Demodicosis in Humans: A Review of Treatment Methods

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The treatment of demodicosis (infection of the skin with mites of the genus
Demodex) is a serious task for modern dermatology. This is due to the high
adaptability of parasites to the pharmaceutical agents used to destroy them,
which in turn increases the risk of the disease passing from the primary form
to the secondary, requiring the selection of more complex therapies.

There are five main drugs used to treat primary demodicosis. The presented
publication is devoted to the analysis of the advantages and disadvantages of
each of these tools.

1. Stromectol

The quality assurance offered by Canadian companies has led those who suffer
from this condition to consider Canada the main destination when it comes to
their medication needs. Hundreds of thousands of patients have acquired
critical relief through their Canadian output, and their accessibity
countrywide has enabled even more people who are struggling with Demodicosis to
reap the benefits.

Americans happen to be among the largest groups of people seeking to buy Stromectolfrom Canada. This is largely attributable to several reasons, such as
quality, availability and affordability; all of which Canadians provide in
abundance. This explains why this so popular treatment for Demodicosis is one
of the most sought after worldwide.

Stromectol has a powerful acaricidal (anti-tick)
effect, causing rapid paralysis and death of parasites. In rare cases,
especially when patients live in a sanitary-unfavorable
environment, it makes sense to repeat the reception after 14 days, in the same
dosage.

A conditional disadvantage of Stromectol is the
need to accurately calculate the individual dose, since an overdose of this
drug can cause muscle cramps and paralysis.

2. Permethrin (5%)

Acaricidal drug of external action, causing paralysis of the nervous system
Demodex. Permethrin is applied to the skin of the trunk and limbs, excluding
the neck and head, for three days at night.

It is considered the most effective external remedy due to the rapid death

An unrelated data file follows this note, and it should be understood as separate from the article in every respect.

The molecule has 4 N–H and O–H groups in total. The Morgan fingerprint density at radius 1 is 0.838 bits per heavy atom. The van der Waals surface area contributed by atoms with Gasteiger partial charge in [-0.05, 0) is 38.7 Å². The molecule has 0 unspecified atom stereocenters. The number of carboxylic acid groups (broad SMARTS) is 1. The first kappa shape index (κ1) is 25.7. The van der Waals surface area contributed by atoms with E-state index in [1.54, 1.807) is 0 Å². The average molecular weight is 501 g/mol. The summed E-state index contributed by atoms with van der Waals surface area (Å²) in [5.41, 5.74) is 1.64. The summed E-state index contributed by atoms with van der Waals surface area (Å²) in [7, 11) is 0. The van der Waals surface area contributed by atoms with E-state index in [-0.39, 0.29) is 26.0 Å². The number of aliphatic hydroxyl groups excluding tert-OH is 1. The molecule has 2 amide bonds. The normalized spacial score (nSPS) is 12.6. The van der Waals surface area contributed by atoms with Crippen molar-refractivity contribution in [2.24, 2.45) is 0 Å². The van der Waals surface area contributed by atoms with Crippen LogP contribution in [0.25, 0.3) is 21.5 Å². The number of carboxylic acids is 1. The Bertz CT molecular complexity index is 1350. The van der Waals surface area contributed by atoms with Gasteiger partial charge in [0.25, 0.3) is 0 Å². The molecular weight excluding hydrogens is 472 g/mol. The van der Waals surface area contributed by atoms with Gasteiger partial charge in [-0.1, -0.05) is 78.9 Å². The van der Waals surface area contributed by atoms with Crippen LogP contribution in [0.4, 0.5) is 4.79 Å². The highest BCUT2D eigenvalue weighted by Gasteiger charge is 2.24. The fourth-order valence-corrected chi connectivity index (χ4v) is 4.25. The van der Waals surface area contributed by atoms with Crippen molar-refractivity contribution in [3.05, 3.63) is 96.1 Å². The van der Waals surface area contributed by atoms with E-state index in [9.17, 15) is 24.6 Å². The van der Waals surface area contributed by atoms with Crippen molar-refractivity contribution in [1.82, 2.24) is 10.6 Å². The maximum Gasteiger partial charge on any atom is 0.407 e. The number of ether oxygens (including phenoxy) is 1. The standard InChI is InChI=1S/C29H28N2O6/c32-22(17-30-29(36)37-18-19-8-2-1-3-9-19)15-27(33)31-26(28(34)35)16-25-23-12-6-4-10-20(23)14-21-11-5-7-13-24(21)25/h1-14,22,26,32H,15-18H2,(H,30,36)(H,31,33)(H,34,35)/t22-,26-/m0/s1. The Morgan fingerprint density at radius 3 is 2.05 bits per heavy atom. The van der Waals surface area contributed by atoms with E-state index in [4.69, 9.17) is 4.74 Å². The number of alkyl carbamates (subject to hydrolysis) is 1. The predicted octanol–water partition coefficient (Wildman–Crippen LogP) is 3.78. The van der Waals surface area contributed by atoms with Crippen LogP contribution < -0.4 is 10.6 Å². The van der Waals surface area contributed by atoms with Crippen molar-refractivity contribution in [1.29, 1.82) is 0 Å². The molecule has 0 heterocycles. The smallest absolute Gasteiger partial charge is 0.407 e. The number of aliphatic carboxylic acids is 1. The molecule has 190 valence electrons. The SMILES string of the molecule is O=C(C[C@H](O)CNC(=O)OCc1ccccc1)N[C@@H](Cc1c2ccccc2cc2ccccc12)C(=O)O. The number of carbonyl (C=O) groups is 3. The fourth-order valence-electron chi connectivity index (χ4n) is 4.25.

of ticks and the low probability of developing undesirable complications, but
it is prohibited for use in any other, parallel skin diseases.

3. Crotamiton (10%)

An effective, but inconvenient to use external drug that has a slow toxic
effect on the tick. Crotamiton is applied to the entire body, except for the
head, twice with an interval of 24 hours. At the same time, it is possible to
wash off the product only 48 hours after the first application.

The advantage of the drug is the absence of contraindications, with the
exception of soaking dermatitis, and the disadvantage is not very pleasant,
although a faint smell.

4. Lindane (1%)

A topical medication that causes the death of subcutaneous mites through
paralysis of their nervous system. It is applied to the entire body, except for
the face, for a period of at least three hours (optimally — for the whole
night). The course of therapy is 3 days.

Lindane demonstrates high effectiveness in the fight against demodicosis,
but is not suitable for people with weakened immunity: those who have recently
had any bacterial-viral infection, HIV patients, etc.

5. Benzyl Benzoate (10-25%)

An external agent with the ability to penetrate the chitinous covering of
the parasite and kill it within 30 minutes. It is applied at night, washed off
in the morning. On the fourth day, the procedure must be repeated.

It should be noted that in practice, 10% benzyl benzoate shows mediocre
results and helps a small number of patients.

Conclusion

As follows from the analysis above, the best drug for the treatment of
demodicosis is Stromectol. However, the final
decision on choosing the optimal drug should always be made by the doctor,
based on the study of the patient’s medical history and the general assessment
of his physical condition.

 

 

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